Home' Trinidad and Tobago Guardian : February 15th 2014 Contents A7
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Two convicted drug traffickers
scored a major legal victory yesterday
after the Court of Appeal reduced their
25-year sentences by almost half.
In an oral judgment delivered in the
Hall of Justice, a special five-member
appeal panel led by Chief Justice Ivor
Archie said Barry Francis and Roger
Hinds should serve a total of 27 years
imprisonment with hard labour.
While Francis s sentence was reduced
to 15 years, he is expected to be released
in less than seven, as the time he spent
in remand while awaiting trial, and
after being convicted, was deducted
from his sentence.
Hinds is expected to be released sev-
eral months before his accomplice as
almost six years that he has already
spent in prison was also deducted from
his adjusted 12-year sentence.
Both men had grins on their faces
as they were escorted out of the court
by police assigned to the Court and
Each man was initially sentenced to
the mandatory minimum sentence
under the Dangerous Drugs Act, when
they were convicted of trafficking 1.6
kilos of marijuana in May 2010.
The legislation states that someone
convicted of drug trafficking is liable
to imprisonment for a term of 25 years
to life, and to a fine of $100,000 or in
default an additional 15 years impris-
But in a landmark judgment delivered
two weeks ago, Archie and his col-
leagues struck down the statutory sen-
tence, saying it was unlawful and
The other members of the panel were
Paula Mae-Weekes, Alice Yorke Soo
Hon, Peter Jamadar and Nolan Bereaux.
Ray Holman's The
Judging in the pan
Smiles as two men get reduced jail time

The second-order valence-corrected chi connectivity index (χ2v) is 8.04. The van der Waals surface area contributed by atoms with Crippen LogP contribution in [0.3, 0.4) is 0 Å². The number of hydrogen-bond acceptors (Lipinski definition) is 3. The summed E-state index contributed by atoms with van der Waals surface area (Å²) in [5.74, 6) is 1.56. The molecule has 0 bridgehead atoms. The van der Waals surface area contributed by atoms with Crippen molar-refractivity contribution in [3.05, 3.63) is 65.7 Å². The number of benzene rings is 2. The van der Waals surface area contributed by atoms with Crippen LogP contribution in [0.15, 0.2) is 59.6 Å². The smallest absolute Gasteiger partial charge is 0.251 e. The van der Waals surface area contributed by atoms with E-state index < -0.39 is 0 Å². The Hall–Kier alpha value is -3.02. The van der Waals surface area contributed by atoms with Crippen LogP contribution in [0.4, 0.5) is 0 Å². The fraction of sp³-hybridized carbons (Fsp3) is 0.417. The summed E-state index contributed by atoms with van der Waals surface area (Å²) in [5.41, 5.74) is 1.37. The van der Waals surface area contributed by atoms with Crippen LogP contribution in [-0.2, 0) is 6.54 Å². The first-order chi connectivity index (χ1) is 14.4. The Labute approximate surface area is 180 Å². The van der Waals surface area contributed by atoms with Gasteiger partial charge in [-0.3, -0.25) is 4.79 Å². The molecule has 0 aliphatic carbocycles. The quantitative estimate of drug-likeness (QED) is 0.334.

How the court ruled
In the five-page executive summary of the judgment, Archie said: "An accused must be punished
for the crime he commits. But not only must his guilt or innocence be fairly considered, his punishment
must also be fairly applied to the facts and circumstances of his case."
Archie described the mandatory sentence as "arbitrary and capricious," as it did not allow for judicial
discretion in adapting a sentence to the exact nature of the crime.
He also said it was oppressive because it was excessive and wholly disproportionate to the actual
The duo s legal team included Jagdeo Singh, Amerelle Francis, Daniel Khan and Hasine Shaikh.
The Criminal Bar Association (CBA) had been given permission by the court to intervene in the
appeal and as an interested party, it provided submissions on the sentencing issue.
The CBA s legal team included Senior Counsel Pamela Elder and Sophia Chote and attorneys Rajiv
Persad, Michelle Solomon and Raphael Morgan.
Two agricultural groups have been
granted leave to apply for judicial
review to challenge the results of the
Agricultural Society of T&T s (ASTT)
controversial January executive elec-
High Court judge Frank Seepersad,
presiding in San Fernando on Thursday,
granted the ex-parte leave to Sugrim
Kalpoo, president of the Lightbourne
Caratal Farmers Association, and Has-
sanali Yatali, president of the United
Farmers Association, together with
Sylvester Peno and Ravi Samaroo.
They are seeking to have the elections
declared null and void and fresh elec-
The four men, through their attor-
neys Michael Rooplal and Saira Lakhan-
Rooplal, filed an application against the
ASTT seeking judicial review of the
January 19 elections, which saw Nawaz
Karim emerge as the new president of
the society. Seepersad opted not to
grant an injunction barring the newly-
elected executive from running the
business of the ASTT.
The four are seeking a declaration
that the AGM contravened the prin-
ciples of natural justice.
Legal challenge to ASTT elections
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